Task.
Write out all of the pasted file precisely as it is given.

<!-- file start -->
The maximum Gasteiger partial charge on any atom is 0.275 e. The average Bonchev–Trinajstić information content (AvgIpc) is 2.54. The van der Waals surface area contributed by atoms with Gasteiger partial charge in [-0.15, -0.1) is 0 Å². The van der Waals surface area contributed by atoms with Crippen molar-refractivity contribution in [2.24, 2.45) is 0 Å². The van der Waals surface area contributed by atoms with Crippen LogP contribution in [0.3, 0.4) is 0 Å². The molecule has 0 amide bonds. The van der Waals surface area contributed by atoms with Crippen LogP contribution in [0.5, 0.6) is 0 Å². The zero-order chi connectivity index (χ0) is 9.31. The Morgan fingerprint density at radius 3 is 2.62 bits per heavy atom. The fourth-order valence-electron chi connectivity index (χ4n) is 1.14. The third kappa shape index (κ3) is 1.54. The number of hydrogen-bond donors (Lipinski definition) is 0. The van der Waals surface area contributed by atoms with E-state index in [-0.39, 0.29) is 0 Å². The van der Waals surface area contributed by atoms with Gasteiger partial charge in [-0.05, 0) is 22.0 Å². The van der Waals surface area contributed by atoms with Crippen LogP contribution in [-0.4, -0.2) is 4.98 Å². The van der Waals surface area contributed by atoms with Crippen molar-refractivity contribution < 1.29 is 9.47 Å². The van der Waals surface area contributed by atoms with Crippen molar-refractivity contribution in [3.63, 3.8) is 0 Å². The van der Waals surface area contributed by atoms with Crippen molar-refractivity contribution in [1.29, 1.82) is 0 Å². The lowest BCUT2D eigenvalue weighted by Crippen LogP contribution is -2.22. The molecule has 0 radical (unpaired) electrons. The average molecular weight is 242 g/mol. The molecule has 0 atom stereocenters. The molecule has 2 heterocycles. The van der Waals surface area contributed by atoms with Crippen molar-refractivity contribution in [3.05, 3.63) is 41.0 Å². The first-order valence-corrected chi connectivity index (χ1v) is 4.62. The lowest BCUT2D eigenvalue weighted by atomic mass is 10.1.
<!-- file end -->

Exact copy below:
The maximum Gasteiger partial charge on any atom is 0.275 e. The average Bonchev–Trinajstić information content (AvgIpc) is 2.54. The van der Waals surface area contributed by atoms with Gasteiger partial charge in [-0.15, -0.1) is 0 Å². The van der Waals surface area contributed by atoms with Crippen molar-refractivity contribution in [2.24, 2.45) is 0 Å². The van der Waals surface area contributed by atoms with Crippen LogP contribution in [0.3, 0.4) is 0 Å². The molecule has 0 amide bonds. The van der Waals surface area contributed by atoms with Crippen LogP contribution in [0.5, 0.6) is 0 Å². The zero-order chi connectivity index (χ0) is 9.31. The Morgan fingerprint density at radius 3 is 2.62 bits per heavy atom. The fourth-order valence-electron chi connectivity index (χ4n) is 1.14. The third kappa shape index (κ3) is 1.54. The number of hydrogen-bond donors (Lipinski definition) is 0. The van der Waals surface area contributed by atoms with E-state index in [-0.39, 0.29) is 0 Å². The van der Waals surface area contributed by atoms with Gasteiger partial charge in [-0.05, 0) is 22.0 Å². The van der Waals surface area contributed by atoms with Crippen LogP contribution in [-0.4, -0.2) is 4.98 Å². The van der Waals surface area contributed by atoms with Crippen molar-refractivity contribution < 1.29 is 9.47 Å². The van der Waals surface area contributed by atoms with Crippen molar-refractivity contribution in [3.63, 3.8) is 0 Å². The van der Waals surface area contributed by atoms with Crippen molar-refractivity contribution in [1.29, 1.82) is 0 Å². The lowest BCUT2D eigenvalue weighted by Crippen LogP contribution is -2.22. The molecule has 0 radical (unpaired) electrons. The average molecular weight is 242 g/mol. The molecule has 0 atom stereocenters. The molecule has 2 heterocycles. The van der Waals surface area contributed by atoms with Crippen molar-refractivity contribution in [3.05, 3.63) is 41.0 Å². The first-order valence-corrected chi connectivity index (χ1v) is 4.62. The lowest BCUT2D eigenvalue weighted by atomic mass is 10.1.